Wishing you well with your recovery & I LOVE the photos of the view from your home. Absolutely fantastic to be able to look out at that every day, lucky you :-D

Michelle x

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hi mick

I understand where your coming from in respect of the ambulance crew not picking up on your condition .

even after forty years of being a paramedic within the nhs patients suffering from sah is a fairly difficult thing to pick up on they will most of the time go for something other than an sah in the forty years I have only had two patients which suffered sah ,which I am happy that I got the diagnosis right and the patient received the right treatment the one thing that is presenting from the beginning is the unequal pupils and is a direct link to the brain there are many other signs that also link to sah but they are so varied it is not unusual for it to be overlooked .did the crew check your pupils

if I remember the facts there are 1800 people suffer sah every year compare that to how many patients the ambulance service see per year it plain that its a very small group of people in a very large pond unfortunately the crew who picked you up may have never seen a sah but knowing the crew I think they would be more aware of what to look for now

im pleased that you are on the road to recovery now if I remember once the hospital recognised your condition things move rather rapidly one thing I would like to add although its no comfort to you once the bleed took place the pressure inside the skull compressed the bleed which in turn stopped the bleed therefore preventing any further damage I witnessed my lin suffering her bleed and despite all my skills I had to call for help and when it arrived I fell apart and yes I did recognize the symptoms and tried to deal with in but I still fell apart take care don't blame the crews or the hospital it happened you survived to lead a normal a life as poss I wish you well and hope to see more from you in your recovery take care

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Thank you Michelle - I am lucky to have the beach so close and have been spending a couple of peaceful hours most days sitting on it!

Hi Paul,

It is great to have the point of view from an ambulance crew member, it does in some ways make me feel better however there was a little more to it than in this thread, my story explains more. I was not only upset at the crews responds but A&E dept staff relied on their findings too much and just left me their, I did receive 2.5 ml of oromorph after 2 and a half hours - unfortunately too little too late. My wife tried to tell the staff that I was badly in need of care and unfortunately after 4 hours she complained again and was told that higher priority patients were in front. As my wife was walking away she muttered under her breath 'this is taking the...' she was frustrated and very worried however no threat but the nurse called security and had her removed from the hospital so I was left completely alone and in agony. After the ct scan I had to be told the results without my wife being present.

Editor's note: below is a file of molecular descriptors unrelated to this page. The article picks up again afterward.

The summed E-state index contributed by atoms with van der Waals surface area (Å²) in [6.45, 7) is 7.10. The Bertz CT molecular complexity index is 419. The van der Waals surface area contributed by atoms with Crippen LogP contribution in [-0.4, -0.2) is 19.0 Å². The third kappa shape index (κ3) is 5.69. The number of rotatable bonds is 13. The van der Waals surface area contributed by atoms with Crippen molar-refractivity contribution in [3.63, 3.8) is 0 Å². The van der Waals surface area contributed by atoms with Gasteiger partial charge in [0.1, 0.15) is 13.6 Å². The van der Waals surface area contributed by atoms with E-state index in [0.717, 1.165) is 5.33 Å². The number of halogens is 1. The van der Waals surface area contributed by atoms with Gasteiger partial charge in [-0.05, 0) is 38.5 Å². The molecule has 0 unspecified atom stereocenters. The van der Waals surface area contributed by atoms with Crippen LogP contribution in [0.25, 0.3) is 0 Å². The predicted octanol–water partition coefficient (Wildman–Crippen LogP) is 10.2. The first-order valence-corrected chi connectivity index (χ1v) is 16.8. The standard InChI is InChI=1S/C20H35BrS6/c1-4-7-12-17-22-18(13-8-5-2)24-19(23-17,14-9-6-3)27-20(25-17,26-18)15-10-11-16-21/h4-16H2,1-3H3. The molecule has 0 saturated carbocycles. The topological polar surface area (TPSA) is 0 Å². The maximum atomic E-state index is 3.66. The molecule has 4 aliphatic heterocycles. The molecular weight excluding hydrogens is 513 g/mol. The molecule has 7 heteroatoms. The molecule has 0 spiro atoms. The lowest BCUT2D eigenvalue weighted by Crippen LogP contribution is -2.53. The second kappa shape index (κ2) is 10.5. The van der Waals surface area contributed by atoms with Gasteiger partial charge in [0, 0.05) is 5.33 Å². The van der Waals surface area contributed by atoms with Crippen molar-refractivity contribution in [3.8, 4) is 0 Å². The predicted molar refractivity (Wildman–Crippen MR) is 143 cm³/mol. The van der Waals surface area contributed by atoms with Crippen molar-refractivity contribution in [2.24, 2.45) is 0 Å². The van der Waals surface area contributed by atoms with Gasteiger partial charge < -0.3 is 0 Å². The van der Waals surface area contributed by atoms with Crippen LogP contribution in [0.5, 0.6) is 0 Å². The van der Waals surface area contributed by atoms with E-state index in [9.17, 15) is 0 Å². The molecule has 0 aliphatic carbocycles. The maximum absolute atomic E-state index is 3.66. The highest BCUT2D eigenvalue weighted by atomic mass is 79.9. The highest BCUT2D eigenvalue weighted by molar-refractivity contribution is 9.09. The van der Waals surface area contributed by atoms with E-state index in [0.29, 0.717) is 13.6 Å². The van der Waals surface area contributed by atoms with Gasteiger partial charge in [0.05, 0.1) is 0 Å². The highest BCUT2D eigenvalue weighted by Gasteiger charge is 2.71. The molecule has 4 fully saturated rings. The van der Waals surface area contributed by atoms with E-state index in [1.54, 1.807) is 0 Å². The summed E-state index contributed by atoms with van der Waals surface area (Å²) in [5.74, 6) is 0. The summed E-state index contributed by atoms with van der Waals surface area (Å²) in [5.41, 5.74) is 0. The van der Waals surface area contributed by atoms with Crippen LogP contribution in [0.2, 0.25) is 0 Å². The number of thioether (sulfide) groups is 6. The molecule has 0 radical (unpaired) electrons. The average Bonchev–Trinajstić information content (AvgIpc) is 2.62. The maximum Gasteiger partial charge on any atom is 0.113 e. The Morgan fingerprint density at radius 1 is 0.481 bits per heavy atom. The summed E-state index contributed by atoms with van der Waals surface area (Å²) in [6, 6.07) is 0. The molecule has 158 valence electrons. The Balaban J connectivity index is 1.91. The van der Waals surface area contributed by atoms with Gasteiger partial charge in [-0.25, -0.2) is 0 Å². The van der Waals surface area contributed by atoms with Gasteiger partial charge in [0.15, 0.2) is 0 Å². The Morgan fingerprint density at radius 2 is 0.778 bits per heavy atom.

Things did move very quickly after diagnosis and I cannot fault the care I received from that point.

The crew did a blood test (pricked my finger), checked my bp and pulse all of which was normal. I didn't have my eyes checked as I recall but I may be wrong.

I do understand that a quick diagnosis is tough but they simply were not listening to what I was saying. Anyway I hold no grudges for the crew after all they were very quick and did not do any of this on purpose and they reassured me everything was going to be alright so as I say I hod no malice but just wish that they had listened to my wife and I.

Thank you for taking the time to explain the rarity of SAH I wasn't aware it was that rare.

Wishing you and your wife all the best.

Mick

Edited by MickW
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Hi Mick- i just joined the site too, i had my SAH 3.5wks ago, shame we have to meet in these circumstances but fabulous that we have found this site so early on- like you I didnt know about sah until it happened to me, - my hospital treatment was faultless however when i was discharged i was just handed my medication no leaflets on what to expect or anything so Ive been scared stiff everytime i get a niggle in my head thinking its gonna happen again or my clip is gonna pop off (irrational i know)

Pleased to meet you- heres hoping our recovery is made easier now we have people to talk to

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Mick,

We will learn together through this experience. Brian here. I had a NASAH on May 8 (I am learning the acronyms and more on this site than any doctor told me!). I think I saw another one of your posts saying they thought yours was a hangover.?? I enjoy a pint as well, however no interest since I got out of the hospital. I love this site. I learn something new everyday. The latest is that friends I run into say, "you look great!" Well thanks, but I don't feel great. I feel like everything I do is going to turn into another 'brain bleed' and I will end back up in the hospital. This site reminds me that I am not alone. I thought I was, but we are not. Anyway Mick, good luck in your recovery.

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Hi mick

I too have really suffered with sickness which resulted in me having a panic attack and turning up at a&e, anti sickness tablets have resolved the problem!! I guess we all panic at first and the a&e doctors didn't seem that surprised that I'd turned up therefore my next challenge is dealing with the anxiety. Sarahg

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Hi Mick. A noble club but one which we would all have declined membership:lol:

Hope you're doing ok. Lots of great advice here, it's worth searching old threads as members going back over the years have left oodles of good tips and reassurance.

Slowly now.